Thought leaders and content marketers can give thanks for digital: it’s made the profession more interesting, higher-profile and more dynamic.
But the explosion of digital channels has created an appetite for content – in ever-greater volumes and increasingly varied formats – that many organisations are struggling to satisfy.
As marketers plot how to feed the content demands of myriad channels – whether that’s the corporate website or LinkedIn – there may be some who think back wistfully to the days when a hard-copy mailout of a single report was the climax of a content programme, and ‘having clout’ was very different from having a Klout Score.
Some are responding to this need for frequency and volume by building their in-house content capability – from video production to infographic design – but this is not without its challenges, and can deliver mixed results.
The trouble with insourcing
While supporting assets such as infographics or videos are often done well in-house, firms still struggle to convert their core intellectual capital into an effective thought leadership strategy.
There are two common problems that we see:
- 1. In large and complex organisations, thought leadership will often be decentralised. Countries and business units produce thought leadership that meets their immediate market priorities.
- As a result, there are no common quality standards, no agreed definition of what constitutes thought-leading thinking, and a tendency to focus on a multitude of narrow topics at the expense of a focused, long-term analysis of major trends.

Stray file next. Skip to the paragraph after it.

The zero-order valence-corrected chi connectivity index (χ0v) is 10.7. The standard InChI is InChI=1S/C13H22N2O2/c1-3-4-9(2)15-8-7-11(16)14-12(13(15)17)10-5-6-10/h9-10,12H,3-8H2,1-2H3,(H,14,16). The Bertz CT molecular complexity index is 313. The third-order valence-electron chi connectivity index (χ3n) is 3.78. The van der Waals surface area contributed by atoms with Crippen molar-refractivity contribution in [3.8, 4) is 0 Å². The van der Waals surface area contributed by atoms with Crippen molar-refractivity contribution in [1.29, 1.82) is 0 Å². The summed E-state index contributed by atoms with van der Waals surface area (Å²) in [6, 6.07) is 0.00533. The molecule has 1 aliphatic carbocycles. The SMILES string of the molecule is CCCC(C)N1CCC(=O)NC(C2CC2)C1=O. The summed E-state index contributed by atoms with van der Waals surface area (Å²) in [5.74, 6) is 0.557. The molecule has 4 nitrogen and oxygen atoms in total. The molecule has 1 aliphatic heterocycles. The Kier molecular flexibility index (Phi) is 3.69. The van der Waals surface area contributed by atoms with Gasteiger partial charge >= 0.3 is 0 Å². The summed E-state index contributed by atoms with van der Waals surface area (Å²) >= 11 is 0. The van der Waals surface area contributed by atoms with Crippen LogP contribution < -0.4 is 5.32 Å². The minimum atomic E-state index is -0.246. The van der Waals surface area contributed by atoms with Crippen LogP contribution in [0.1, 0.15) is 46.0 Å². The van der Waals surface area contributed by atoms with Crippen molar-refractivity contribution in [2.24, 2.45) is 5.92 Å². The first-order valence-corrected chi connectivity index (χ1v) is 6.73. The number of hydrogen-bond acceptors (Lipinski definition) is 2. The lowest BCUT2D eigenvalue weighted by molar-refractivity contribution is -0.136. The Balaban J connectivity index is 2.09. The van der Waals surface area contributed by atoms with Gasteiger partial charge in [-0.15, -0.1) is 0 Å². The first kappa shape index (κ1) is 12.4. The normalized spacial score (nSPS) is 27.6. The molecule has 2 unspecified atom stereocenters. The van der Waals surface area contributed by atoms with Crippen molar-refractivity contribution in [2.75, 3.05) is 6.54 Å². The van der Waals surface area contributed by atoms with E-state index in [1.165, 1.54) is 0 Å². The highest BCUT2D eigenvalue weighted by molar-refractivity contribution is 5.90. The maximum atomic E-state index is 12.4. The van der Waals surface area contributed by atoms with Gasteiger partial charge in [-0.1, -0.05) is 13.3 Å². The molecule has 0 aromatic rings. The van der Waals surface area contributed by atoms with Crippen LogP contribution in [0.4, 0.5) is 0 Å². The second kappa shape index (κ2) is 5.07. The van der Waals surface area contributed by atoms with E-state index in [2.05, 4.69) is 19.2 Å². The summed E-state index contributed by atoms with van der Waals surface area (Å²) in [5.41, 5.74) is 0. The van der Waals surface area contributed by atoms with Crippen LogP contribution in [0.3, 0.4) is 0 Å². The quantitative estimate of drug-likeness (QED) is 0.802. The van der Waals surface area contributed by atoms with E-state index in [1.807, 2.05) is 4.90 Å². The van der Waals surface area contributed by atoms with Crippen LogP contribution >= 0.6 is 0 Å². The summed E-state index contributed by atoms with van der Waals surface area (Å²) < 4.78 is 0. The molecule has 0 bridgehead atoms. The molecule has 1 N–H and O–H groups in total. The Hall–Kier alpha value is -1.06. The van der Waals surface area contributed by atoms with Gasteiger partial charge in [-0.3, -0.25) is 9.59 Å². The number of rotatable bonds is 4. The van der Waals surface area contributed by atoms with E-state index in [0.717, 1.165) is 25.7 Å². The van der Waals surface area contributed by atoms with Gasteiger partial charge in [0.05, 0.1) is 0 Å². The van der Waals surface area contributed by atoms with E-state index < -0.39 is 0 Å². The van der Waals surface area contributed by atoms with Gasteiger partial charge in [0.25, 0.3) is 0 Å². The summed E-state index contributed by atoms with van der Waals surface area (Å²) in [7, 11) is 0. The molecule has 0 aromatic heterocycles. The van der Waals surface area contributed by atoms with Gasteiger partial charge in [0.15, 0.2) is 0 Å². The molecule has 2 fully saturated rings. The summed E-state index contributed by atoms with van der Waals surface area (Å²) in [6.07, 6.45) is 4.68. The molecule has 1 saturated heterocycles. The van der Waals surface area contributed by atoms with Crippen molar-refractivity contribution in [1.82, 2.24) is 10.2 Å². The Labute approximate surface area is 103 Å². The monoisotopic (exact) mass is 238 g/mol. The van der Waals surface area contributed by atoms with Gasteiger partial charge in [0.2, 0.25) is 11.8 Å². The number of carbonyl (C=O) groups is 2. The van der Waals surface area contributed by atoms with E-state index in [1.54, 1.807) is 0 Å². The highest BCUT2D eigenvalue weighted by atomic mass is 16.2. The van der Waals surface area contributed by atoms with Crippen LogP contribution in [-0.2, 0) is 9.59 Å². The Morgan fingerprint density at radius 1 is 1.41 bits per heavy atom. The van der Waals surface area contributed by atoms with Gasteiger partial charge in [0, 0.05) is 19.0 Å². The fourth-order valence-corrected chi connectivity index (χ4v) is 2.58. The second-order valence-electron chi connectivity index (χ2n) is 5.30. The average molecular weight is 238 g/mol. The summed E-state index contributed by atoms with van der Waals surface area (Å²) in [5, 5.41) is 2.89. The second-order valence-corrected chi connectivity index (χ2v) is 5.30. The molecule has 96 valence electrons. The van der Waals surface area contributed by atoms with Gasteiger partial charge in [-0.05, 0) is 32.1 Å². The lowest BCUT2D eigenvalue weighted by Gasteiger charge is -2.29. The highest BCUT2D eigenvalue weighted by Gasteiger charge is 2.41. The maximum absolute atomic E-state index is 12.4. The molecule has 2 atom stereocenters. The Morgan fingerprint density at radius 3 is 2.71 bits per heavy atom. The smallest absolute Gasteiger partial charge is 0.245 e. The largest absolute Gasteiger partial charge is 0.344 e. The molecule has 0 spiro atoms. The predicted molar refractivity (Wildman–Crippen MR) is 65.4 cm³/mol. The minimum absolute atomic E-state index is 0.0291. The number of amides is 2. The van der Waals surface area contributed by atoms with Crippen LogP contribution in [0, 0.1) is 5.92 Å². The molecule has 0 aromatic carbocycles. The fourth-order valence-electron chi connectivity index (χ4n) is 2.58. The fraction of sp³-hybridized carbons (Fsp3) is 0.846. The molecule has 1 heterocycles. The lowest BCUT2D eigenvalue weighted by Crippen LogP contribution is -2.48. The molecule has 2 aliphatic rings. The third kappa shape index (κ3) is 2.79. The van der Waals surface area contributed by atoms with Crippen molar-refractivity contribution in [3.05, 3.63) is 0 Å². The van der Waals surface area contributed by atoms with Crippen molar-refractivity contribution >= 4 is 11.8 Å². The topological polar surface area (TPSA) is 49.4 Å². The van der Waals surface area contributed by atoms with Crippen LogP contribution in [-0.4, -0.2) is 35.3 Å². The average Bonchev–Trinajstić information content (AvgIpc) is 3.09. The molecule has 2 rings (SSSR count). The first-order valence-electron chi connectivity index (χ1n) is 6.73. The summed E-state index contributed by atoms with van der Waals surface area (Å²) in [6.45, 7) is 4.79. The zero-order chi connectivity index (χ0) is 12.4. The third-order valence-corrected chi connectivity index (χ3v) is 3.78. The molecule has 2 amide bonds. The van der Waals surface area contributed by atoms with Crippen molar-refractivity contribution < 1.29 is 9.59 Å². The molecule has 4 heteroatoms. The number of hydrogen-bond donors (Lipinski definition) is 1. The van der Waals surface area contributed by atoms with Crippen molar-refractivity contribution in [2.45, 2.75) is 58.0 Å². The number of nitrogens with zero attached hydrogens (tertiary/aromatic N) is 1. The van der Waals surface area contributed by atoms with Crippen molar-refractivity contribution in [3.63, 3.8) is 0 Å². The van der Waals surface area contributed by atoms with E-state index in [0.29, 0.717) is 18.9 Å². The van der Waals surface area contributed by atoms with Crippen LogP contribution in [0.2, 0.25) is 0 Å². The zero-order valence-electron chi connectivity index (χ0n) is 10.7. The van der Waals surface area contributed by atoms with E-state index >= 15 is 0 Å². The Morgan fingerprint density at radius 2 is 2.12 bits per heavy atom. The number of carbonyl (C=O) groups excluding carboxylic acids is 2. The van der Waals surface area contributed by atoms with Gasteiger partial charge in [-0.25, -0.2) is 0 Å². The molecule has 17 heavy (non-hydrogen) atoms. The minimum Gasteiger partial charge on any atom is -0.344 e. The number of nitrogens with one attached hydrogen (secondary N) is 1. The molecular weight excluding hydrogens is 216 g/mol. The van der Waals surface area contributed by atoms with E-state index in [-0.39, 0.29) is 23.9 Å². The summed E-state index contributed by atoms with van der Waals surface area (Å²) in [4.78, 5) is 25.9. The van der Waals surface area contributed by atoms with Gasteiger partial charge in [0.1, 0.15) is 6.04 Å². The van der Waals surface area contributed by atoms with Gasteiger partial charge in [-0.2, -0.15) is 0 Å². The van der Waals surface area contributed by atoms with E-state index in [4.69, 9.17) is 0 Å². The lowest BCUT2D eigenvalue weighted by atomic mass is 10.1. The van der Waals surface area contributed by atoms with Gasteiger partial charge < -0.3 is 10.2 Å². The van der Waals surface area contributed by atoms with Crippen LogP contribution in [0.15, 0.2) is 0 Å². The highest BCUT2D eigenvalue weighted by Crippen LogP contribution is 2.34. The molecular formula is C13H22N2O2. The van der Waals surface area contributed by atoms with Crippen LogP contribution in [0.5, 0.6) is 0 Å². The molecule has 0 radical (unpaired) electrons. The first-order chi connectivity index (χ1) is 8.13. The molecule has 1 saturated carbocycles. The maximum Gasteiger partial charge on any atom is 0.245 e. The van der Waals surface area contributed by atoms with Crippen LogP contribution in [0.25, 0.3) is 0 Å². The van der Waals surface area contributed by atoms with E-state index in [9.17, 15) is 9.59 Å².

- 2. Even when in-house editorial support is provided, we often find organisations confessing that it takes too long for their internal experts to produce thought leadership.
Like the Hollywood screenplays that get lost ‘in development’ for years, internally produced thought leadership can circulate through endless iterations and reviewing feedback loops – sometimes even to the extent that the point of view is outdated by the time it’s finally ready to launch.
Getting it right
There are three ways to avoid these issues and make insourcing a useful part of your overall thought leadership strategy:
1. Get everyone on the same page.
- Undertaking thought leadership in-house has implications across the business – from your research teams to business development. Consult with all key stakeholders – beyond marketing and communications – to secure their buy-in.
2. Establish your goals.
- It’s vital to
- , so put in place measurable goals for insourcing it, work out how you will measure progress, and identify your weak points. You need to include outcome measures that track the impact of your thought leadership – from commercial leads to website analytics.
3. Finally, you need to get recruitment right.
- Efforts here are often focused on writing resources, but the critical hire – particularly in large, global organisations – is a thought leadership strategist.
This is someone with the clout to get different business units to agree to a global thought leadership strategy and action plan, to kill pet projects that have been running for years with little return, and to tell senior internal clients when their efforts are not good enough and either need rethinking or will be spiked.
Making the link between in and out
Of course, the final piece of the puzzle is linking insourced and outsourced activities. Most organisations use a mix, with outsourced thought leadership used for major global themes – often when extensive original research is needed.
External firms also have the advantage of being independent of the political machinations that are inevitable in large organisations. Used judiciously, these firms can often be the only way to get different units and geographies to work together and agree on a single point of view.
Get your mix of insourcing and outsourcing right, and follow our three tips, and you’ll be well-placed to satisfy digital’s seemingly insatiable appetite for content.